Texture is the quality of a surface, which is a sensation perceivable by the skin rather than the eyes. However, we have been able to build a knowledge of how particularly looking surfaces and materials feel, thanks to their palpable qualities and our experience with them. This means that translating the characteristics of a surface onto a plane makes us experience texture through vision, as the painters exhibit their skill in representing the texture truthfully. Texture can also be a special quality relating to the body of a painting itself, one that displays the visible brush strokes as an integral part of the painting, like the one of Wayne Thiebaud below. Nonetheless, the concept of a material’s roughness, softness or hardness is also frequently seen in other media, such as sculpture. The illusion of the material’s original quality is often achieved by manipulating crafted materials, such as clay or wood. On the other hand, the artwork might be playing with our expectations from it, since various materials are commonly used to create illusions of a texture that they do not possess – such as the increasingly popular marble-looking foam rubber in furniture design, or the transparent stone in the architecture of Kengo Kuma.
Elements of Art and Their Meaning Today
Before we conclude this article, it would be useful to reflect on the basic art elements and their relevance to today’s art and art education. At some point, the difference between arts and crafts became drastic, and this “intellectualized” approach to art is a trend that remains to this day. However, the means of expressing an idea are still based on the capacities of human senses, which haven’t changed significantly since the beginning of humanity as we now it. The digitally informed environment might bring some improvements to our senses, or even some decreases for that matter, but until that happens, everything we are able to feel and experience is still going to be served for the same receptors, our eyes, our skin and ears.
The Everlasting Change in Perception
The subject matter and the way we explore each of the elements of art changed over time, which led to an altered approach to these features. Gestalt psychology was mentioned in this text, due to its main principle that points out how human perception acknowledges the whole as other than a sum of parts. It recognizes the anthropological tendency to group similar traits and to categorize information, to connect parts and to deduce meaning rather than merely observe without contemplation. It could be said that visual representation functions according to this theory, but so does our cognitive ability to consider different ideas and phenomena. Hence, it is important to mention that modern art was a time of exploration, a time of departure from tradition, and also a moment to abandon everything we know and to grasp the uncanny, which at times meant separating each of these elements and challenging the Gestalt. We can see the outcomes of these intents through many historical movements, such as De Stijl, the Bauhaus, Abstract Expressionism, Minimalism, and so further. The elements were finally reduced to their essential notions in abstract art. Finally, now that we’ve overcome the modern era, and probably the postmodern as well, we are beginning to find new purpose for each of the classic elements of art, aware of how they were reinvented in the era of modernism. This means that everything can be brought into question, and the possibility of a single meaning no longer exists, just like the post-structuralist philosophy suggests. Our beautiful visual world is richer than ever, and so are the ever progressing means of representation.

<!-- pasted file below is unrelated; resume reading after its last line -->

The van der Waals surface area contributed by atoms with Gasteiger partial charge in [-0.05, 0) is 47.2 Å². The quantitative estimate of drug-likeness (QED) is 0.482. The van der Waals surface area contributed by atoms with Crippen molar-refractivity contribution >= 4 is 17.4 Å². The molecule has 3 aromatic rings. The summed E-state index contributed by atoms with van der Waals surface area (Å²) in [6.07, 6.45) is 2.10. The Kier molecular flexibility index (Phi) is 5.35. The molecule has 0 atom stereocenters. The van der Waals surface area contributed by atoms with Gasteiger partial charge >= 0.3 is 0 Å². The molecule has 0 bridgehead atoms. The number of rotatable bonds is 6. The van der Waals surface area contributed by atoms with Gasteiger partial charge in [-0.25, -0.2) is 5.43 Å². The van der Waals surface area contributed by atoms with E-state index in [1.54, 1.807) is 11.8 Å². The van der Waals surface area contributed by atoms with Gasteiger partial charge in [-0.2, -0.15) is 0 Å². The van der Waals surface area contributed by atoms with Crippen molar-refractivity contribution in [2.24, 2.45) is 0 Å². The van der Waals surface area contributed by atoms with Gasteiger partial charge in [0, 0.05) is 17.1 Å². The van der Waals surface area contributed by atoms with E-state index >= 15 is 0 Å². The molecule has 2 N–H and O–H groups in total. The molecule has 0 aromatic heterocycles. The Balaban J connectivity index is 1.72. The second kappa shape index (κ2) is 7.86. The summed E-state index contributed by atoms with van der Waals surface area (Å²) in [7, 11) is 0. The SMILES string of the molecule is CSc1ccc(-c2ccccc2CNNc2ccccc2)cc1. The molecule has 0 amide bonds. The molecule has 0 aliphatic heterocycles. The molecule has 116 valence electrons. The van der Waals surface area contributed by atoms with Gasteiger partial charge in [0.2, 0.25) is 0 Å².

Juhani Pallasmaa wrote The Eyes of the Skin in 1996, and it has become a classic of architectural theory. However, even though the book mainly centers around the question why has one single sense – sight – become so predominant in architectural culture and design, it may also be perceived as a guidebook to understanding the power and the nature of our five senses. Furthermore, it explains the principles on which our sight is based, and how we managed to evaluate and visually approximate the phenomena that do not speak to our eyes.
Featured image: Henri Matisse – La Danse (1909); Study of Two Dancers by Edgar Degas, charcoal, High Museum of Art. All images are for illustrative purposes only.